A tiny, sparrow-sized owl, the Elf Owl is a resident of deserts, dry shublands, riparian woodlands, and open pine-oak forests in Mexico and southern Arizona, California, New Mexico, and Texas. Its calls are a characteristic nighttime sound of the desert southwest. The species has suffered from loss and degradation of habitat, much of which has been converted to agriculture, and in some parts of its U.S. range it has become quite rare.
One of the tiniest owls (the size of a sparrow) and without ear-tufts, the Elf Owl is often identified by its poodle-like yapping song. It has a brownish-gray back with thick rufous streaks on its breast and a white stripe above the wing. Its eyes are yellow.
Distribution and Population Trends
Breeds from southern Arizona, extreme southeastern California, New Mexico, and west Texas extending southward into northern Mexico. Northern populations migrate south to central Mexico in winter. Declining in California where, in its limited range, it is state-listed as endangered. In fact, no birds were detected in California on surveys conducted in 1999. Like most owls, little information is available about its overall population status.
A species of riparian woodlands, open pine-oak forests, deserts and dry brushland of the southwest U.S. and northern Mexico. Feeds exclusively on insects and other arthropods. Like Flammulated Owl, Elf Owl often hover-gleans in search of insects. During the breeding season, males sing constantly through the night. Nest is in an old woodpecker cavity usually in sycamores or saguaro cacti. Clutch size is usually three, sometimes 2 - 4.
Most important threat is habitat loss both of its riparian forest habitat and desert-scrub habitats. Riparian habitats are threatened throughout the Western U.S. and within this species' range by changes in hydrology caused by water diversion for drinking water and agriculture, invasion of non-native plants (especially Salt Cedar), conversion of habitat for agriculture, and degradation of habitat on unfenced streams by cattle. Desert and dry scrub habitats throughout the species' range have been cleared for agriculture and, especially in Arizona, for housing developments.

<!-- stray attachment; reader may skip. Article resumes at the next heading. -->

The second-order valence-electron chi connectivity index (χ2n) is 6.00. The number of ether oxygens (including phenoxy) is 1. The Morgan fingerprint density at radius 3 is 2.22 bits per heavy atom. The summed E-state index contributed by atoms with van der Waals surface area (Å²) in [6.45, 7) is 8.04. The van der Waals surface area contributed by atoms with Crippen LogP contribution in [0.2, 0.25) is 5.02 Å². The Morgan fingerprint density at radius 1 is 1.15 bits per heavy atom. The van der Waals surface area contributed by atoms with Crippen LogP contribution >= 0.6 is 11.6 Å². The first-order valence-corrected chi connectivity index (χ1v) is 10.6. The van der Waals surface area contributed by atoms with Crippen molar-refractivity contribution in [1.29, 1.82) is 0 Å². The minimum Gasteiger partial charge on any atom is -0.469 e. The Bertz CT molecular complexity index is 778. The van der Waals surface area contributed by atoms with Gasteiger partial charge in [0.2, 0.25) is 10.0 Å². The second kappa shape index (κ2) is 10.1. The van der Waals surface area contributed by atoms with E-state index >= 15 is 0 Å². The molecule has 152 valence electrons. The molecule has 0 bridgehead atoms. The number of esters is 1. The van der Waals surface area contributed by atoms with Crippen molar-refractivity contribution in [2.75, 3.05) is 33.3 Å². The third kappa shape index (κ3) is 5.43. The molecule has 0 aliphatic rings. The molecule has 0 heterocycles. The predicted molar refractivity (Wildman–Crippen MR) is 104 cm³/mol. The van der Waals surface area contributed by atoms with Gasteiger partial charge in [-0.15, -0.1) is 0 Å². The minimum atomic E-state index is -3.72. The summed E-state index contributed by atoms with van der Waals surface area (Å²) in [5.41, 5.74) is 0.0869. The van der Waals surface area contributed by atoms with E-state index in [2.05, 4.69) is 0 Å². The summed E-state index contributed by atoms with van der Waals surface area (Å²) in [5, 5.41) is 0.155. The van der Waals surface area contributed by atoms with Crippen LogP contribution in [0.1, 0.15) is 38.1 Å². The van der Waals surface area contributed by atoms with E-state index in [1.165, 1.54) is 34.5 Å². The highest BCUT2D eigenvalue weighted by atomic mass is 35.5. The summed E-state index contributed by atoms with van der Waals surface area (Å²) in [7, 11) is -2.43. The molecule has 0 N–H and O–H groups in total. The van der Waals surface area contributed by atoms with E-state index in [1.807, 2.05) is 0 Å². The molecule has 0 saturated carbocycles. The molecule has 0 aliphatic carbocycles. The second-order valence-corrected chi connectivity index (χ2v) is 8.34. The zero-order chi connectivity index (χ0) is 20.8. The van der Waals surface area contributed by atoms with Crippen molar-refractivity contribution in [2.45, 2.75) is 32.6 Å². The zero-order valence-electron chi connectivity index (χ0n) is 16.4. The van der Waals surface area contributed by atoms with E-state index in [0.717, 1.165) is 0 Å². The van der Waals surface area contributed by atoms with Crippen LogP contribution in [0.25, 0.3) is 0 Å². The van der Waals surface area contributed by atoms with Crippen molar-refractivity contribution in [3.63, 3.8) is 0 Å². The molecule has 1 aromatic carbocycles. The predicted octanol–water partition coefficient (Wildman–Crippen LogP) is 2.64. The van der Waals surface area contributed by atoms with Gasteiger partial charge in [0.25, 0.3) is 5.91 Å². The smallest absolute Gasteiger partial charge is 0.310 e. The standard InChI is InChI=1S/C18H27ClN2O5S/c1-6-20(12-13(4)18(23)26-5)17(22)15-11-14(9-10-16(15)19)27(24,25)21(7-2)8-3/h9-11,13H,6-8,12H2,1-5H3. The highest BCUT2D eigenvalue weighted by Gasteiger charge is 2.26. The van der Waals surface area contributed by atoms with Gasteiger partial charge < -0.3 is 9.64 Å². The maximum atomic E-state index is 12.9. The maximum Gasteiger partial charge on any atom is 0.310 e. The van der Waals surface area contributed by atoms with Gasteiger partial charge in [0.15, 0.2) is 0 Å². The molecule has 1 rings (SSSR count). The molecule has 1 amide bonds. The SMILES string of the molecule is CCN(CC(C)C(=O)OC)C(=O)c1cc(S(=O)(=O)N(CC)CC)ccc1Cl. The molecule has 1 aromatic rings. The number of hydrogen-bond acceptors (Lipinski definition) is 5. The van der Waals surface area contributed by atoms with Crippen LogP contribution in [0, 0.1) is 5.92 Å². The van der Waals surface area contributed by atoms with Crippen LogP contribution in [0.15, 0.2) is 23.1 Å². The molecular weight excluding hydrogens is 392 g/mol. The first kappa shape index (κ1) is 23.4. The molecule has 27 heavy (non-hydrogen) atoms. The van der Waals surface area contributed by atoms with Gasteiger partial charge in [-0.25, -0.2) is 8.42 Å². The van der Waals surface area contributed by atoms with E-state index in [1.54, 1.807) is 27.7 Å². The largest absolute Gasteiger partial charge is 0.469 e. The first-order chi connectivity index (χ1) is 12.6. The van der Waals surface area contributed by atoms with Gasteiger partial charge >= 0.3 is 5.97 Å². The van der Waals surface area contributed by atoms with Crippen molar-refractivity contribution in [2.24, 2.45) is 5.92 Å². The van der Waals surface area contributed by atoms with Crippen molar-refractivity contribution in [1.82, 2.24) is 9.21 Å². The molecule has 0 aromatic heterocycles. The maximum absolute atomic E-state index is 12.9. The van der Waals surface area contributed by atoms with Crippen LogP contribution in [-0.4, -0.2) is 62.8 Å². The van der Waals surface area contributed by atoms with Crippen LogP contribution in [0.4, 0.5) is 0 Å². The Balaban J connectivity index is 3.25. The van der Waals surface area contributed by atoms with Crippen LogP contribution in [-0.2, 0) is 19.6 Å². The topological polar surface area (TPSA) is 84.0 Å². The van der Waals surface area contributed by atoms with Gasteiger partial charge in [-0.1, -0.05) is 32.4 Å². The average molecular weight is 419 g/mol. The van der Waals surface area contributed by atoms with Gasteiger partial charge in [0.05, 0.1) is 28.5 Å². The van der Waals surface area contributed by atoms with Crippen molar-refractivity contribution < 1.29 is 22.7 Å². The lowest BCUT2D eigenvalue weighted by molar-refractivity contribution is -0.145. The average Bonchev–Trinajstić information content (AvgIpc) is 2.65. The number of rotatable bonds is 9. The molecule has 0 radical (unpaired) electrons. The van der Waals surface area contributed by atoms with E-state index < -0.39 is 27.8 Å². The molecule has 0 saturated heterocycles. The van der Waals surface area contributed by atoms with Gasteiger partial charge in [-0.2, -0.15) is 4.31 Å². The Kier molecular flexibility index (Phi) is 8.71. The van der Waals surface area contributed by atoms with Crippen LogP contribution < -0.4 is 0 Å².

Reintroduction programs to southern California have been met with mixed success. Riparian habitat restoration in Arizona and New Mexico and elsewhere is underway, but effects of these projects will not be known until trees are mature enough to support cavity excavation by woodpeckers. Until then, research is being conducted to determine the effectiveness of nest-box use by these owls. A study in Texas found that Elf Owls occupied 22% of 80 nest boxes.
What Can You Do?
Audubon's Important Bird Area program is a vital tool for the conservation of Elf Owls as well as other species. To learn more about the Important Bird Area programs in states with breeding populations of Elf Owl, and how you can help, visit: http://www.audubon.org/bird/iba/
Support local land trusts, government agencies, and other organizations working to preserve Elf Owls habitat in your area. Contact your state Important Bird Areas coordinator (http://www.audubon.org/bird/iba/state_coords.html) to find out if there are sites in your area important for Elf Owls that need increased protection.
CIPAMEX, Audubon's BirdLife International partner in Mexico, has an Important Bird Areas program that is working to protect wintering habitat for Elf Owls and many other species. To learn more about Mexico's Important Bird Areas program and how you can help visit: http://22.214.171.124/wwwcampus/cipamex/
Information on where Elf Owls occur and in what numbers is vital to conserving the species. Help in monitoring this and other species by reporting your sightings to eBird. A project of Audubon and the Cornell Lab of Ornithology, eBird is the world's first comprehensive on-line bird monitoring program: http://www.audubon.org/bird/ebird/index.html.
U.S. National Wildlife Refuges provide essential habitat for Elf Owls, and a great number of other species throughout the U.S. and its territories. Unfortunately, the refuge system is often under-funded during the U.S. government's budgeting process. To learn more about how you can help gain much needed funding for U.S. National Wildlife Refuges, visit: http://www.audubon.org/campaign/refuge_report/
Henry, S. G. and Gehlbach, F. R. 1999. Elf Owl (Micrathene whitneyi). In The Birds of North America, No. 413 (A. Poole and F. Gill, eds.). The Academy of Natural Sciences, Philadelphia, PA, and The American Ornithologists' Union, Washington, D. C.
Kaufman, K. Lives of North American Birds. New York: Houghton Mifflin Company, 1996.
Konig, C., F. Weick, and J. Becking. 1999. Owls A Guide to the Owls of the World. Yale University Press, New Haven.
Palis, J., M. Koenen, and D.W. Mehlman. 1999. Elf Owl (Micrathene whitneyi): Species Management Abstract. The Nature Conservancy, Arlington, VA.
Sibley, David A. The Sibley Guide to Birds. New York: Alfred A. Knopf, 2000.